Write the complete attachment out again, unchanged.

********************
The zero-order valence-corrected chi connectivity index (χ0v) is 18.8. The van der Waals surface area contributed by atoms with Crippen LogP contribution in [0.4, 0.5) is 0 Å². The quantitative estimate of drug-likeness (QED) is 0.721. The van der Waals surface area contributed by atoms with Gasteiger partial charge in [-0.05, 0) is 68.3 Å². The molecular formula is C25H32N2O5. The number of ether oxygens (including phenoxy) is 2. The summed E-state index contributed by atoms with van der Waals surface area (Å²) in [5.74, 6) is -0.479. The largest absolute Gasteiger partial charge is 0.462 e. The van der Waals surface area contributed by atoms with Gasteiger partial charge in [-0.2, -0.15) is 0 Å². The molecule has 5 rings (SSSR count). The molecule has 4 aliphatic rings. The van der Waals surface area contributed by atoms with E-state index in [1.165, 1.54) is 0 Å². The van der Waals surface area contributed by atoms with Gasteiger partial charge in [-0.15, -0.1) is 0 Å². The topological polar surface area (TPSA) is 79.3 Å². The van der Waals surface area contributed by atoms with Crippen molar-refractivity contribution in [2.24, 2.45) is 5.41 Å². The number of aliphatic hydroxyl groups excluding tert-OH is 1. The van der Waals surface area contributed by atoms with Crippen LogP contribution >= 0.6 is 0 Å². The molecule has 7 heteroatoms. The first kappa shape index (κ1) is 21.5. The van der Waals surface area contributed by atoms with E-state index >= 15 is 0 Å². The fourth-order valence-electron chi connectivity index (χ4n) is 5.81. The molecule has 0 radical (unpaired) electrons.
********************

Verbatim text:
The zero-order valence-corrected chi connectivity index (χ0v) is 18.8. The van der Waals surface area contributed by atoms with Crippen LogP contribution in [0.4, 0.5) is 0 Å². The quantitative estimate of drug-likeness (QED) is 0.721. The van der Waals surface area contributed by atoms with Gasteiger partial charge in [-0.05, 0) is 68.3 Å². The molecular formula is C25H32N2O5. The number of ether oxygens (including phenoxy) is 2. The summed E-state index contributed by atoms with van der Waals surface area (Å²) in [5.74, 6) is -0.479. The largest absolute Gasteiger partial charge is 0.462 e. The van der Waals surface area contributed by atoms with Gasteiger partial charge in [-0.2, -0.15) is 0 Å². The molecule has 5 rings (SSSR count). The molecule has 4 aliphatic rings. The van der Waals surface area contributed by atoms with E-state index in [1.165, 1.54) is 0 Å². The van der Waals surface area contributed by atoms with Gasteiger partial charge in [-0.15, -0.1) is 0 Å². The topological polar surface area (TPSA) is 79.3 Å². The van der Waals surface area contributed by atoms with Crippen molar-refractivity contribution in [2.24, 2.45) is 5.41 Å². The number of aliphatic hydroxyl groups excluding tert-OH is 1. The van der Waals surface area contributed by atoms with Crippen LogP contribution >= 0.6 is 0 Å². The molecule has 7 heteroatoms. The first kappa shape index (κ1) is 21.5. The van der Waals surface area contributed by atoms with E-state index >= 15 is 0 Å². The fourth-order valence-electron chi connectivity index (χ4n) is 5.81. The molecule has 0 radical (unpaired) electrons.